Zero Width Space

Posted on Sunday September 2011

Although it sounds like a plot device from StarGate it’s actually a means of indicating a word boundary in computerised typesetting.

It's also a neat way of causing me to tear my hair out and swear a lot. I mean a lot.

I recently was building some nested master pages in ASP.NET. Somehow I had managed to get one of these magical little characters into my source. I’m not sure how as all I had was the most simple of pages.

It looked like this:

    <%@ Master Language="C#" MasterPageFile="~/Site.Master" 
        AutoEventWireup="true" CodeBehind="NestedMasterPage1.master.cs" 
        Inherits="WebApplication1.NestedMasterPage1" %>

    <asp:Content ContentPlaceHolderID="MainContent" runat="server">
        spot the typo

You can immediately see the problem, right?

Run the app and get a beautiful YSOD:

Alt text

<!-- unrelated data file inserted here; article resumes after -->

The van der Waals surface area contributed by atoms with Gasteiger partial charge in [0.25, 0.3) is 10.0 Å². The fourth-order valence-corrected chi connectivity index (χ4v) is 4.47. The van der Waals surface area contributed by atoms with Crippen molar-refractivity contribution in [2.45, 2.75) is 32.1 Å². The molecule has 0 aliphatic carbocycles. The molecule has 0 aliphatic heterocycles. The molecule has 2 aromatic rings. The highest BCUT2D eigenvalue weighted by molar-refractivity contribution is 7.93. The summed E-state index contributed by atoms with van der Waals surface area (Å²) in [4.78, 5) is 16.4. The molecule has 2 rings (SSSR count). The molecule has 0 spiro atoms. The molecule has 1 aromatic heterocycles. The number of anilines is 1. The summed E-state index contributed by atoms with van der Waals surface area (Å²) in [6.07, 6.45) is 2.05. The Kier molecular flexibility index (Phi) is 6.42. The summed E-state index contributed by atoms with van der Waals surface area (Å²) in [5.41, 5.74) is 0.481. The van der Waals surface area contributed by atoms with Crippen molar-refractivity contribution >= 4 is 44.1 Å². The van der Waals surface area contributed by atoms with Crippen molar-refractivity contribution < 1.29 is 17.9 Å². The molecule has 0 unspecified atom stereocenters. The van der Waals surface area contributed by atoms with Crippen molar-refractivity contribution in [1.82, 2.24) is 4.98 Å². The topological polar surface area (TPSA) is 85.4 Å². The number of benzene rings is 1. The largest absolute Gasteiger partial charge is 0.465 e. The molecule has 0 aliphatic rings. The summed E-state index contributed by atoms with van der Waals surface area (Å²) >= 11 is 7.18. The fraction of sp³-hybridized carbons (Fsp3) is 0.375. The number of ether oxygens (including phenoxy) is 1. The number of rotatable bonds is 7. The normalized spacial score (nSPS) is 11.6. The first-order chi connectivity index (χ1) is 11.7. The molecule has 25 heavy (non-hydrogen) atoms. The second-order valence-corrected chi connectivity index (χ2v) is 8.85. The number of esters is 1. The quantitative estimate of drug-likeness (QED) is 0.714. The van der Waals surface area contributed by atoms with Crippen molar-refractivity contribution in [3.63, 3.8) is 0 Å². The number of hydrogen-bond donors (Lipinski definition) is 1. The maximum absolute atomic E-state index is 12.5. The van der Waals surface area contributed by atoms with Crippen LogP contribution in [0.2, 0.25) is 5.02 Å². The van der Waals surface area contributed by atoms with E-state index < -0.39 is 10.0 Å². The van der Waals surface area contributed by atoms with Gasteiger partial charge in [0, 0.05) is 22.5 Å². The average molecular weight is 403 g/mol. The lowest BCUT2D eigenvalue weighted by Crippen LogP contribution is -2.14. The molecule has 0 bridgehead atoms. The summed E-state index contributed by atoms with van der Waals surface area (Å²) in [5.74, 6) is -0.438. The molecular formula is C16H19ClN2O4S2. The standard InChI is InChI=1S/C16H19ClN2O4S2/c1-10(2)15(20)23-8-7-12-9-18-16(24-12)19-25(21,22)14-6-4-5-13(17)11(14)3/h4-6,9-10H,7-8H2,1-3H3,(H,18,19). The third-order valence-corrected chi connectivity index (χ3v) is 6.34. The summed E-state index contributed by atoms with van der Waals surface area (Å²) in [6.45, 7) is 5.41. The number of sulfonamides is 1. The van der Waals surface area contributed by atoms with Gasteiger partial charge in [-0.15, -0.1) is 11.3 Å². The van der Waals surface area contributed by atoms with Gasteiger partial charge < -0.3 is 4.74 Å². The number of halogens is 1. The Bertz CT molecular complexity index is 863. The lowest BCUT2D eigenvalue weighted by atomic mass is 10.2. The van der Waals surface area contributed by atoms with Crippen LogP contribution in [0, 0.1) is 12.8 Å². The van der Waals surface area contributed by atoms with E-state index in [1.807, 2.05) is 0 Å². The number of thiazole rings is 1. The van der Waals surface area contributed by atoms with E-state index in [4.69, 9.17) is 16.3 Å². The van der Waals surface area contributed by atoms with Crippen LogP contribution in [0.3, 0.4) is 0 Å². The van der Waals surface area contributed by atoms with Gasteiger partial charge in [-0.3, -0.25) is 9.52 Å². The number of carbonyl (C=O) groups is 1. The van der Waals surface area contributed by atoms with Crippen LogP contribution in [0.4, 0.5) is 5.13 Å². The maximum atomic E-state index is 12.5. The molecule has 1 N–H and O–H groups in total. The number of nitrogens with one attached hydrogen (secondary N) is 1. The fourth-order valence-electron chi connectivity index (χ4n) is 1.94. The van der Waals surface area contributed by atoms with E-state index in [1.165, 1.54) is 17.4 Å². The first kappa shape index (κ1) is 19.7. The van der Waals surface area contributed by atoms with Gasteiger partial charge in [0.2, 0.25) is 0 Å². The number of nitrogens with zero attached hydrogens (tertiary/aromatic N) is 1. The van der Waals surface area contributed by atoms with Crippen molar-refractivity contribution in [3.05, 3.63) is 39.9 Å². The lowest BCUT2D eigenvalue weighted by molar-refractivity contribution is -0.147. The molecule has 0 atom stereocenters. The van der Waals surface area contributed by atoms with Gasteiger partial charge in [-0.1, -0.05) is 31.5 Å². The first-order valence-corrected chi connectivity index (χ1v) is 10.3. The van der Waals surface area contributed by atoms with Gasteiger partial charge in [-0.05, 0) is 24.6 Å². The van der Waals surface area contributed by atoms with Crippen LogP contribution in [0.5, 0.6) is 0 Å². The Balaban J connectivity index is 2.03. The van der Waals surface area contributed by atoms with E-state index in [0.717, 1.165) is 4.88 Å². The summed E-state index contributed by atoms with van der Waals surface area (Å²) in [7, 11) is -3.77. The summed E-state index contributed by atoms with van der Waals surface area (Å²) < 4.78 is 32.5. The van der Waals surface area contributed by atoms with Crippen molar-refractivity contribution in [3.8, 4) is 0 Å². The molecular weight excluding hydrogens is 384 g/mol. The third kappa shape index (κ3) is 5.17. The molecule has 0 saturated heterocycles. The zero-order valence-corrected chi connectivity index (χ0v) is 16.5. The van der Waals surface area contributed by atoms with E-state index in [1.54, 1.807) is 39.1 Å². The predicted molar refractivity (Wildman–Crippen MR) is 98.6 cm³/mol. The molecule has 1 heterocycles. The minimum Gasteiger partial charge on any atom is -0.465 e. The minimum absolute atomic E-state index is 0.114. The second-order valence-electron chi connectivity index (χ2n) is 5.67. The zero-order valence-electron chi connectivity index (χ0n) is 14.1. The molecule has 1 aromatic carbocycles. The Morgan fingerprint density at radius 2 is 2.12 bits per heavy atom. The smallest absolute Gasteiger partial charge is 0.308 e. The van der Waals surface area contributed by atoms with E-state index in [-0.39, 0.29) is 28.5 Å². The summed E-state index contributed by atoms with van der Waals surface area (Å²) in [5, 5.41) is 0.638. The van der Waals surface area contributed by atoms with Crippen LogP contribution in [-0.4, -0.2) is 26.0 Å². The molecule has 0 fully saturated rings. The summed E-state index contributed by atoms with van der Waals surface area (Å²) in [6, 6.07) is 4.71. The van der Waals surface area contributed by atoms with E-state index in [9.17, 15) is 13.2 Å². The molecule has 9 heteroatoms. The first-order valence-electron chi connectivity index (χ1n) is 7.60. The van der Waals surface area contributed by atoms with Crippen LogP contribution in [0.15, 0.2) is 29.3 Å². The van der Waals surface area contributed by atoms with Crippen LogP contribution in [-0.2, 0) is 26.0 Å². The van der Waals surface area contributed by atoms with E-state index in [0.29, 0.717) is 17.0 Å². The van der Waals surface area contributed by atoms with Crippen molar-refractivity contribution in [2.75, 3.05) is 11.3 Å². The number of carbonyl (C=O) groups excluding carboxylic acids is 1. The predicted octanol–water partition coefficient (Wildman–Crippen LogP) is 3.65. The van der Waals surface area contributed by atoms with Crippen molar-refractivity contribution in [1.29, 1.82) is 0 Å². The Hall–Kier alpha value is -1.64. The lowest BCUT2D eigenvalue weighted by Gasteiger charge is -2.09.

15 minutes later and I am near to tears. But then… Open the file in a binary editor.

Alt text

OD OA are the usual /r/n characters. The E2 80 8B at the end is the culprit. Delete these and all is well.

Where did they come from? I don't know. Where did they go? To silicon heaven.

What's worse is I have seen this bug, or one very like it, many years ago. The guy sitting next to me had similar issues (he swore a lot), and eventually he wrote a small app to inspect the hex values of the source (it was back in Visual InterDev days, not sure if there was a binary editor built in back then, but anyways).